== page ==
The supporting substrate 10 may be any suitable composition in the form of a flexible belt. The substrate may be opaque or substantially transparent and may comprise number suitable materials having the required mechanical properties. The substrate 10 may further be provided with an electrically conductive surface (ground plane). Accordingly, the substrate 10 may comprise a layer of an electrically nonconductive or conductive material such as an inorganic or organic composition. As electrically non-conducting materials, various resins known for this purpose including polyesters, polycarbonates, polyamides, polyurethanes, and the like may be used. The substrate 10 in the form of an flexible belt may comprise a commercially available biaxially oriented polyester known as Mylar.
The preferred thickness of the substrate layer depends on numerous factors, including economic considerations. The thickness of this layer is preferably from about 65 micrometers to about 150 micrometers. The surface of the substrate layer is preferably cleaned prior to coating to promote greater adhesion of the deposited conductive coating. Cleaning may be effected by exposing the surface of the substrate layer to plasma discharge, ion bombardment and the like.
The electrically conductive ground plane 41 (if needed) may be an electrically conductive layer such as a metal layer which may be formed by any suitable coating technique such as a vacuum depositing technique with metals such as aluminum, zirconium, niobium, tantalum, vanadium, hafnium, titanium, nickel, stainless steel, chromium, tungsten, molybdenum and the like and mixes and alloys thereof. The conductive layer may vary in thickness over substantially wide ranges depending on the optical transparency and flexibility desired for the electrostatographic member. Accordingly, for a flexible photoresponsive imaging device the thickness of the conductive layer 41 is preferably between about 0.005 microns to about 0.075 microns.
The conductivity of the seam is very important for electrostatographic imaging members and the desired conductivity of the seam can be achieved by a variety of methods. One method is the introduction of a conductive adhesive to join the metallized substrate comprised of substrate 10 and conductive layer 41.
A conductive adhesive 48 is applied to kerf or gap 20 to complete the circuit between the two mating puzzle cut surfaces and the rest of the belt. Adhesives containing conductive materials such as metallized dispersions of silver, indium tin oxide, Cul and SnO or charge transfer complexed formulation such as TCNQ, Quinoline may be used. Also the adhesive may contain conductive fillers such as carbon black silver, NiO and ionic conductive complexes such as quaternary ammonium salts to make them electrically conductive.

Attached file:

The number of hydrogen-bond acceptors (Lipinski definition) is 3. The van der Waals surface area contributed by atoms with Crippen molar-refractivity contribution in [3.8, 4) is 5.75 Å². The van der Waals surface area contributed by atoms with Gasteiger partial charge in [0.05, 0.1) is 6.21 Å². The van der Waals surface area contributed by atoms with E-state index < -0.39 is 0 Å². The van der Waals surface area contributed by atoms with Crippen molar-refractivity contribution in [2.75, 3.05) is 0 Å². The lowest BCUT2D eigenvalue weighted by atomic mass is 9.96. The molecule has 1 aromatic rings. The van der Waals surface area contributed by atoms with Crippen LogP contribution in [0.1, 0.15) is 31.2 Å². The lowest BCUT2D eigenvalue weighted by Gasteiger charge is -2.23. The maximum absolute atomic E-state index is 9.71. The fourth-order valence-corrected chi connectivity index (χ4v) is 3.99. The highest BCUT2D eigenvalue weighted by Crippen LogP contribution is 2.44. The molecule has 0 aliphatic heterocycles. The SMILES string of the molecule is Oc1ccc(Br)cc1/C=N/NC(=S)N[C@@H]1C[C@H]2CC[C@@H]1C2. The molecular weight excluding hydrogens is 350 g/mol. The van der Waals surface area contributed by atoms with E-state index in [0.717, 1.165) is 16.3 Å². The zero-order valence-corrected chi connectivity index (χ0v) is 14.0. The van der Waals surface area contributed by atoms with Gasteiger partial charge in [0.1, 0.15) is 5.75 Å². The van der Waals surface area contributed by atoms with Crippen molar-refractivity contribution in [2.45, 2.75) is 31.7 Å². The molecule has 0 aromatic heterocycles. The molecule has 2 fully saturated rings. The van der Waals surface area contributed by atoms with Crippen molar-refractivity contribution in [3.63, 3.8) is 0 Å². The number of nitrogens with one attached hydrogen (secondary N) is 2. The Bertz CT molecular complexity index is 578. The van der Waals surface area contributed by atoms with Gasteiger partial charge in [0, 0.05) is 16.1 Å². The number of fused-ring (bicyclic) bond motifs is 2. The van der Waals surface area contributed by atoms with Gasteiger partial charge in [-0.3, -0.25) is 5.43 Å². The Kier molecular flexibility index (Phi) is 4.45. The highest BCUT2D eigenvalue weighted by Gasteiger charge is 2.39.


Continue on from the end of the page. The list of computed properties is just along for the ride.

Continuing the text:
For thermal plastic materials, a cure temperature of the adhesive that is below the distortion temperature of the parent material is desirable. Room temperature cure yields the least distortion in the seam area. Temperature curing ranges can include room temperature-600° F., with preferred temperature curing ranges between 250° F.-375° F. Ultraviolet adhesives can also be used.
It is very important that the seam is mechanically and electrically invisible in an electrostatographic imaging member. One method includes tailoring the viscosity of the adhesive, matching the surface energies of the materials and cure times to enable flattening in a controlled period of time. Another technique that can be used is the application of the adhesive with a mechanical following device. The adhesive is applied as a bead and then a mechanical blade, brush or air stream follows the applicator to level the bead. Yet another way to level the seam is by a fixturing device that applies a load forcing the adhesive into the seam and leveling the adhesive bead. The more pressure applied, the more leveling of the seam. The pressure required is a function of the viscosity of the material being used and with the above mentioned adhesives, pressures may range from 0.05 PSI-80 PSI and preferably range from 55-65 PSI.